For all that potential influence that VF is set to wield, however, Rendle is squarely focused right now on two things: Keeping the company in a profitable position for multiyear growth and making sure that the hundreds of employees who are uprooting their lives to stay with or to come work for VF feel like they have a home, both professionally and personally.

At the moment, that involves using little touches like the backpacks and camping chairs that line the elevator lobbies of the five floors VF occupies in Greenwood Village — amenities that workers are free to take on weekend trips as they explore the area and hopefully get to appreciate it like the corporate executives of VF already have done.

But by the time this nearly year-long relocation process comes to its conclusion next spring, Rendle knows that VF must not only be firmly planted among the business and economic-development groups that recruited it, but also among the community that is raising expectations high on what the Denver area’s 11th Fortune 500 headquarters will mean to it.

“No. 1 [on our priority list] is getting those who are relocating comfortably settled in Colorado and getting life back to normal,” Rendle said. “I think we all look forward to being able to be settled in.”

Making Denver a friendly place for cyclists is a big issue for city leaders.

Kathleen Lavine | Denver Business Journal

At a city council meeting last March, Denver Council President Albus Brooks said that decreasing reliance on cars is “the area that most of us on City Council agree on — that this is the direction that we want to go.”

Some argue that putting so much effort into this is bad news for cars and will only increase congestion further. Others advocate for it as being a way to provide routes for all modes of transportation and promote exercise and better air quality. For now, it appears city officials are making progress on bikes. A pair of recent reports named the Mile High City among the best in the nation for being bike-friendly.

RewardExpert, an online travel service company, said Denver was the 10th most bike-friendly city for tourists.

The report ranked the U.S.’s 53 largest cities based on 13 metrics, such as biking infrastructure, city profile, bike-sharing availability and biking safety.

“Denver is historically a very bike-friendly city. It scored well across all our dimensions. The city has 267 miles of paved biking paths, which ranks third of all the cities we analyzed,” RewardExpert’s report said.

“Denver’s B-cycle has many stations and bikes in its fleet. Denver ranked fourth in regard to number of bike share stations per capita. Travelers should have no problem biking through the city.”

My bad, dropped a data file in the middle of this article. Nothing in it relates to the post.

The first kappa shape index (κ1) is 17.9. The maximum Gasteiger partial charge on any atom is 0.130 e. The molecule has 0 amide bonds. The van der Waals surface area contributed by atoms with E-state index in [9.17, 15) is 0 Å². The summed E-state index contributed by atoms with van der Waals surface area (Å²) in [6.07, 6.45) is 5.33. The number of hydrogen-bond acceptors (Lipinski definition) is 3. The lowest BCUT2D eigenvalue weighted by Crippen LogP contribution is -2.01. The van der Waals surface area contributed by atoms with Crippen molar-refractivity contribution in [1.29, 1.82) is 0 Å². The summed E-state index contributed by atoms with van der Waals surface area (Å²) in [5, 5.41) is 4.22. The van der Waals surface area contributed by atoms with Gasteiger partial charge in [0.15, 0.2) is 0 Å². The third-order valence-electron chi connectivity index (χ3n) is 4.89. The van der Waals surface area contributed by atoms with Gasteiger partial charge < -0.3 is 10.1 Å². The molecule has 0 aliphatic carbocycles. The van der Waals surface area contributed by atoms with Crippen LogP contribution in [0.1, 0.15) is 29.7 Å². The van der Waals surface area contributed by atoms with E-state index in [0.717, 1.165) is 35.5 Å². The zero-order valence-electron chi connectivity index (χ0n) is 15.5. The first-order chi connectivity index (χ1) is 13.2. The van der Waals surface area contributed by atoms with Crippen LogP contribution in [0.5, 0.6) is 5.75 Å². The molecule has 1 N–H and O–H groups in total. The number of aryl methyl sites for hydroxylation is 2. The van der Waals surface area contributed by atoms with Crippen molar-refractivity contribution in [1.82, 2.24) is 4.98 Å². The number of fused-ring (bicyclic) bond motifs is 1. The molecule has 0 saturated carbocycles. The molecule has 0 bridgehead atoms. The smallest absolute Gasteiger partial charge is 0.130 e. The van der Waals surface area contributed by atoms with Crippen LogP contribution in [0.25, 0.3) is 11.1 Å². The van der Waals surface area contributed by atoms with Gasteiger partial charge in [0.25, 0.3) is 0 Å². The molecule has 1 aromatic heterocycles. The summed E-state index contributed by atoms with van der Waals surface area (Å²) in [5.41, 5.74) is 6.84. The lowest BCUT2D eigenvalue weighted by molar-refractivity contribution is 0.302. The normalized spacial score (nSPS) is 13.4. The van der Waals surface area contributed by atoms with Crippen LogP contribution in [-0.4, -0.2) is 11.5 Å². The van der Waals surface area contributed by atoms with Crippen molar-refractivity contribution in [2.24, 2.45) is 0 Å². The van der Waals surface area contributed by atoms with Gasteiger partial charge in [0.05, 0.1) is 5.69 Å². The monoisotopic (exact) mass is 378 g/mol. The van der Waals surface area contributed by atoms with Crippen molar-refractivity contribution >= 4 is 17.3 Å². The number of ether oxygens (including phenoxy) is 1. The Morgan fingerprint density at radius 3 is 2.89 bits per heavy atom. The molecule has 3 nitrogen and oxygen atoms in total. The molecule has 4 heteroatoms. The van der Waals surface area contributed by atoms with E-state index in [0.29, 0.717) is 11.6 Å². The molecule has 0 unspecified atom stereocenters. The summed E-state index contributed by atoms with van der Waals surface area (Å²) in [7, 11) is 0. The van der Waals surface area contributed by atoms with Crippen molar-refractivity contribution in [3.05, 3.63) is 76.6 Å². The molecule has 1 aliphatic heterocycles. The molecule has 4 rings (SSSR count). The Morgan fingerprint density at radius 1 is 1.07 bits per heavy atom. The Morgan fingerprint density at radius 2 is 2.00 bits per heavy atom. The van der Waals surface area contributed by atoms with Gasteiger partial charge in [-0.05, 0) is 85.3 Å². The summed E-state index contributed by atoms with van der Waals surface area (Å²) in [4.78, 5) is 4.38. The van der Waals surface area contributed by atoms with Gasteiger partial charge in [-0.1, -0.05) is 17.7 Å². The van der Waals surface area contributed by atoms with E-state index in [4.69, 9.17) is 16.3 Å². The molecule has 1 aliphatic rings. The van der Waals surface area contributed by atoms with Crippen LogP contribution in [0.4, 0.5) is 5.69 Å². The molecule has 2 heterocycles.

And late last month, WalkScore.com ranked Denver as the 4th most bike-friendly in the U.S.. Denver received a bike-score of 71, calculated by measuring bike infrastructure (lanes, trails, etc.), hills, destinations and road connectivity, and the number of bike commuters.

Denver also receives relatively high marks for its walkability, a long-time focus of state leaders. In the WalkScore report, it ranked 16th overall, and a recent Thrillist ranking put it 10th in the nation.

Adding to both Denver’s walkability and bicycle-friendliness is something Denver Parks and Recreation is tackling, too. The city will begin improvements to the Washington Park Loop Road with the of goal of making it safer for visitors.

The 2.2-mile road follows the perimeter of the park and is popular for cycling, walking, rollerblading and jogging. Modifications will include a new configuration aimed at addressing major congestion points along the loop

They include:

Lane configuration improvements comprised of a two-way pedestrian lane separated by a two-foot painted buffer from two unidirectional lanes that accommodate wheel-based recreation

Crosswalk and car traffic zone improvements with hatched buffers, flexible bollards, green dashed pavement markings, shared lane markings, pavement markings, and painted crosswalks.

Signage improvements and the addition of new lane configuration signs, speed limit signs and vehicular regulatory traffic signs. These signs will be installed in strategic areas throughout the park to ensure maximum opportunity for education and awareness of the rules and regulation along Loop Road and throughout Washington Park.